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Kellogg Eye Center wins grant to accelerate macular degeneration research

A new grant will allow researchers at the Kellogg Eye Center to develop a sophisticated data management and analysis system that could expedite the discovery of genes associated with age-related macular degeneration (AMD).

The Elmer and Sylvia Sramek Charitable Foundation has awarded Kellogg researchers a four-year grant to design and create six interactive and integrated databases that will help them extract meaningful data from two major lines of research underway at Kellogg: genetic studies of specific families affected by AMD, and genomic studies that seek to identify changes in the expression of "eye" genes during aging and as the disease progresses.

Dr. Paul Lichter, director of the Kellogg Eye Center, says advances in genetic research in recent years have yielded so much data that a new need has emergedthat of managing and making sense of the resulting data.

"We are pleased that the Sramek Foundation has recognized this need to create the necessary infrastructure, which will give a real boost to our work and the emerging field of bioinformatics and microarray data management," Lichter says. "These tools will accelerate the way toward our ultimate goalfinding treatments and cures for a complex and prevalent eye disease."

Dr. Anand Swaroop, professor of ophthalmology and visual sciences and of human genetics, will direct the study. A key component involves scanning RNA samples for the estimated 20,000 eye-related genes with the goal of identifying those that can be used as candidates for susceptibility to AMD. The task will be much faster than it would have been even a few years ago because Kellogg, under Swaroop's leadership, was among the first to develop a facility for rapid-scanning miroarray technology. Kellogg researchers have established a library of genes expressed in the retina and retinal pigment epithelium that ultimately will yield rich data for all vision researchers. In this phase of the study, researchers will look for changes in gene expression that occur during aging, and as the retinal disease progresses.

At the same time, Swaroop and his colleagues are collecting data on families affected by AMD. Some 1,800 individuals, including 1,050 families with AMD, have volunteered for the ongoing Kellogg study, many expressing the desire to help future generations. Kellogg researchers collect data for each individual, ranging from demographics and age to risk factors and genetic data from DNA samples. The study could help to discern common genetic patterns and identify gene candidates. Swaroop says the power of the research will come when it is integrated with the microarray studies and related biological research.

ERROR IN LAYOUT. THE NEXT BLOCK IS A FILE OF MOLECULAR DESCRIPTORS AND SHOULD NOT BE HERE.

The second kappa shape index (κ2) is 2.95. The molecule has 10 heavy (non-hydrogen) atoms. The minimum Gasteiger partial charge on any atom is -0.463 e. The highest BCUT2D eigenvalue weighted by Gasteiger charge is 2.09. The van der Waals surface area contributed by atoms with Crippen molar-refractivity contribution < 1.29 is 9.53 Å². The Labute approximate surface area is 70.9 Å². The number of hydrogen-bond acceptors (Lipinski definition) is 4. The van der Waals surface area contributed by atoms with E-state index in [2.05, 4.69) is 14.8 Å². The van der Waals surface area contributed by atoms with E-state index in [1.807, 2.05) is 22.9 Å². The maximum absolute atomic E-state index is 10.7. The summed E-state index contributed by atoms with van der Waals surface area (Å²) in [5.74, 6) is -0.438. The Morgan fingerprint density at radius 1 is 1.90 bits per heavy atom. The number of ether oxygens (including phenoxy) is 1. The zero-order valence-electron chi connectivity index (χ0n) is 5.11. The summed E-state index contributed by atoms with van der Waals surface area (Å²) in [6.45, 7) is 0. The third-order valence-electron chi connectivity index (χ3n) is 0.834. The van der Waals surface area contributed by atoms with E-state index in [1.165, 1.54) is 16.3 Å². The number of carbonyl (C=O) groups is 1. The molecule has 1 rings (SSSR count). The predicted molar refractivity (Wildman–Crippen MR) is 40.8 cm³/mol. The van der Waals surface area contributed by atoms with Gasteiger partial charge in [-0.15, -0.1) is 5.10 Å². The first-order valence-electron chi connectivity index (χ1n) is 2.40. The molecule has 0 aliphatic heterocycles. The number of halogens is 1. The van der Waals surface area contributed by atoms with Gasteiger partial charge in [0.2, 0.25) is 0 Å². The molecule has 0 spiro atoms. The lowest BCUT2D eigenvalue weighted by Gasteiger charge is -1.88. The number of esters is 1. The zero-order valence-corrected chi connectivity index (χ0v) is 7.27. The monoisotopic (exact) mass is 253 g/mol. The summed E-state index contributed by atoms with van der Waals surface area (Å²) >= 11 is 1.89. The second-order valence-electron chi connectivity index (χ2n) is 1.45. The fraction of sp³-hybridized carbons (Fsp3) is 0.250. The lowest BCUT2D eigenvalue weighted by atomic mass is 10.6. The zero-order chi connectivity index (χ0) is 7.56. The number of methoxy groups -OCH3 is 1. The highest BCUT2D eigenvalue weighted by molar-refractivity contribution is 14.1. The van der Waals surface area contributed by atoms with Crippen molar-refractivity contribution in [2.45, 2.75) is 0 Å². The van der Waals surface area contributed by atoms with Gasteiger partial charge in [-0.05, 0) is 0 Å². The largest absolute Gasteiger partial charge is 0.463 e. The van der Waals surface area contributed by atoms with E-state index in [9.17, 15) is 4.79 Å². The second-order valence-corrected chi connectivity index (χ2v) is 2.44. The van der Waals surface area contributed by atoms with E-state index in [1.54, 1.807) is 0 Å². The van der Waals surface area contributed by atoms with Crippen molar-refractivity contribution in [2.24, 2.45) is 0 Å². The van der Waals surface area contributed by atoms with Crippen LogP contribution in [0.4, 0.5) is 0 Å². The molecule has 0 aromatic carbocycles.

Each year AMD affects 1.65 million individuals over the age of 60, and it is the leading cause of permanent vision loss for people in that age group. It is a progressive disease that affects central vision required to read, drive and recognize faces. The research is critical and timely because the aging segment of the population has increased dramatically and because current treatments benefit only a small number of people who have wet macular degeneration, the less common form of AMD.

Swaroop says the genetic underpinnings of AMD are complexthat the disease probably is caused by the interaction of multiple genes and environmental risk factors. Family history and age are the major risk factors, says Swaroop, who recently published a study on the aging of the human retina. He also notes that researchers are unlikely to find a single gene, as in the case of cystic fibrosis, that is at the root of the disease. "The interplay of genes and risk factors makes the collection and integration of divergent genetic and gene expression data sets even more crucial," Swaroop says.

Swaroop has defined a broad set of goals for the Sramek study. "We believe that our research will uncover essential information about the molecular profile of the aging retina, broaden our understanding of cellular processes in both normal and diseased retinal tissue, and help define the mechanisms of AMD pathogenesis," he says. "By the study's end, we hope to have developed better tools for data management and analysis that would facilitate improved diagnosis, prevention, and, eventually, treatment of this devastating disease of the elderly."

Swaroop is the director of sensory gene microarray node and coordinator/director of the Center for Retinal and Macular Degeneration at the Kellogg Eye Center. The Elmer and Sylvia Sramek Charitable Foundation, based in Chicago, was established in 1995 to support a broad range of charitable and educational purposes.

For more information about the Kellogg Eye Center, visit or call (734) 763-1415.



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